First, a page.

Friday, June 8, 2007

Your Questions Answered

I was asked a question about my last post and instead of explaining it just to the questioner (Hi, Dad!), I thought I'd answer it here for anyone else who may not have understood. I commented in my last post that I didn't want to make many skeins with my niddy noddy and swift because it was too hard on my arm. I guess that's completely incomprehensible to non-fiber obsessed people. So here is an explanation--with pictures, even. (And please excuse the pictures--they are the only ones I have of my niddy noddy and swift with yarn on them and I have no yarn to wind so I can't take new ones.)

I handpaint yarn in hanks which are basically big loops of yarn, tied in several places to prevent tangling. (The yarn I dye comes that way, but if it didn't, I would need to wind it into hanks first.) After the yarn is dyed and dried, I re-skein it to mix up the colors. First, I put the yarn on my swift.

It clamps to a table and opens up a bit like an umbrella--that way you can adjust it to the size of your hank of yarn. It spins, so that when you pull on the end of the yarn, it just keeps going. To wind the yarn up into a new hank, I use a niddy noddy.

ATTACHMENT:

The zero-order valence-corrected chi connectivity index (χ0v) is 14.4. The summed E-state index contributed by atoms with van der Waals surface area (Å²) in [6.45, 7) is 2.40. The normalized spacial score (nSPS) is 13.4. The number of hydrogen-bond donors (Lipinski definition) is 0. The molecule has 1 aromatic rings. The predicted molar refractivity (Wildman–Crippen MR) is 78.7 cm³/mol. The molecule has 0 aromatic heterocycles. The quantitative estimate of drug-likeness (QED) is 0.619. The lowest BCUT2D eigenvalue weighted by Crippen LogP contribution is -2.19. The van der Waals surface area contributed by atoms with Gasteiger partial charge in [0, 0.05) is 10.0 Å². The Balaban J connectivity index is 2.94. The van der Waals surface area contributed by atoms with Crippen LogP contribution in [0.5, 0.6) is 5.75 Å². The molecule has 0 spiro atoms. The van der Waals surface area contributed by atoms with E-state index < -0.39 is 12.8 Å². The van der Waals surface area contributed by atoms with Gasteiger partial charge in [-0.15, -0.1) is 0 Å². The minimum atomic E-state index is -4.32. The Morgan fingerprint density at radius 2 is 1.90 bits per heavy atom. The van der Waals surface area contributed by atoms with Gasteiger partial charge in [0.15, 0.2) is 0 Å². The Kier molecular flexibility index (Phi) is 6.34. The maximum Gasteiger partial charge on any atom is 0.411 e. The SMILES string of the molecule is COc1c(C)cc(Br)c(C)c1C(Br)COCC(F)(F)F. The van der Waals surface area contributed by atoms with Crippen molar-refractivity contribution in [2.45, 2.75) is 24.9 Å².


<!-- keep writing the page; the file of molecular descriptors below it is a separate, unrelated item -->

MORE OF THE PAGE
(Mine is made out of PVC pipe.) You wind the yarn around the bars--in a way that would be easy to show you, but currently seems impossible to to explain--and then slide it off, twist it and you have a pretty little skein.

And that's it. I hope that made more sense to those of you who didn't understand my last post--if there are any of you other than my dad (who I could just have explained this to when I see him tomorrow).

That process is all well and good for one or two skeins, but after a couple, my arm is burning and I have to quit. Which is why I have ordered a skein winder which you just turn--leaving the niddy noddy completely out of the story. (I ended up ordering it from Paradise Fibers instead of the Woolery since the sale I thought they were having was actually last month and Paradise Fibers had a pattern that I wanted.)

1 comment:

h.winter said...

Thanks for the description! I'm not familiar at all with this process so it was neat to see all the steps involved!